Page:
“Life begins at thirty, so I have been told. I can easily believe it, the way I’m getting on.”
Although I hate to hear this myself, I found it charming when he made a mistake. If he would’ve ignored the few mistakes he made, we all would have been none the wiser. But you could tell he was a little disappointed, like when he was 10 seconds into “Pay For It,” when he stopped and said, “I’m sorry. I was distracted,” and told us he’d play that one again for us later. Or when he said, “We’ll do the first chorus instead of the second one” in the middle of “Rattlesnakes.” I only wish I will be famous enough one day to have the luxury to stop before a high note, take a sip of evian and say, “That was going to get very ugly had I not stopped to take that drink of water.”
The acoustic versions of his songs were arranged in varying ways, and he even strung a few songs together at one point, joking, “You know you’re getting old when you can start playing medleys.” I was amazed at his guitaristic dexterity, and how he could pull so many different textures of sound out of six strings; he used open tuning on one of the guitars, giving a droning depth to songs like “Morning is Broken:”
“... It’s very easy to be brave with your good foot in the grave. It’s very easy to be cold when there’s no one in the world you want to know ...”
Over the years I’ve gathered so many pieces of wisdom from Lloyd Cole’s music. Like I said, I don’t know if his songs are autobiographical, or just inspired by books and other things. It just seems that if I had learned anything at all from what he’s said, then I wouldn’t be able to relate to the music so well. We all have to write our own songs, and make our own experiences. Other people’s songs only provide the soundtrack to our life stories, they don’t write them. He closed the evening with three encores, saving the best for last. 2cv:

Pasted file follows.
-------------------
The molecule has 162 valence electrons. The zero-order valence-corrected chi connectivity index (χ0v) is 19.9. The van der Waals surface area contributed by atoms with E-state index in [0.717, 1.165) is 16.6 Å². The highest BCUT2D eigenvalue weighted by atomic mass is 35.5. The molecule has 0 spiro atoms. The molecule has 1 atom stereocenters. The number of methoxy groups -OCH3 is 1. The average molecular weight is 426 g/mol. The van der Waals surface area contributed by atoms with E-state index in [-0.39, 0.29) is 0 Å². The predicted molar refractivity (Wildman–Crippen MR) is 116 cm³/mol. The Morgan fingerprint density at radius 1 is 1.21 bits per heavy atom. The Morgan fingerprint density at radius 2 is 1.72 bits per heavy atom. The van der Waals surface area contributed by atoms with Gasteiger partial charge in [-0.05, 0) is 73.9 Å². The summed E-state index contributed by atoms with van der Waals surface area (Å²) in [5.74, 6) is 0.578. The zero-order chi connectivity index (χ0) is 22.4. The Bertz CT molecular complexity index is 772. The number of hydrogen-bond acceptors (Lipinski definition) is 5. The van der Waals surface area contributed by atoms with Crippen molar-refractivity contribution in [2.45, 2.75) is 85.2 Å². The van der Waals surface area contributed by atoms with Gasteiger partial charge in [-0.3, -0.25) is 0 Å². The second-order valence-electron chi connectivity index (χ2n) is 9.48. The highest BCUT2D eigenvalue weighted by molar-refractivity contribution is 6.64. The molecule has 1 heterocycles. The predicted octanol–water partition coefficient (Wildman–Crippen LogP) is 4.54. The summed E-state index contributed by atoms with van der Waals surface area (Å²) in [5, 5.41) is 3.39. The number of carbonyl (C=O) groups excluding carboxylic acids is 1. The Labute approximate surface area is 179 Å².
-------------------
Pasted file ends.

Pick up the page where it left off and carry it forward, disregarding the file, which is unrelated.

“... For we were never close if the truth were told. All we ever shared was a taste in clothes. No, we were never close. ... We were simply wasting precious time ...”
After the show, Mr. Cole offered to stick around and sign autographs, saying he’d sign anything except body parts, and reminding us that CDs were on sale in the lobby. I would have loved to have bought a CD, but I had spent all my money on the ticket. I felt like such an idiot when it was finally my turn. He was a very humble man standing in front of me, almost smiling. Still, through his pale eyes, I could recognize the dark young man who I found very sultry in the early 90’s, and I felt as nervous as I would have, were I standing before him back then. I said, “It’s not exactly a body part, but I do happen to have my diary with me. It’s the only piece of paper in my bag that I’m not going to throw away.” And with a couple more bumbling sentences, I said, “Thanks for making this day very memorable.” “What day is it?” he asked, not being able to distinguish one day from the other, being on tour. I told him, then he wrote 4/20/09 and scribbled his name on the front cover of my diary.
This wasn’t a lost weekend for me after all. Thanks, Lloyd.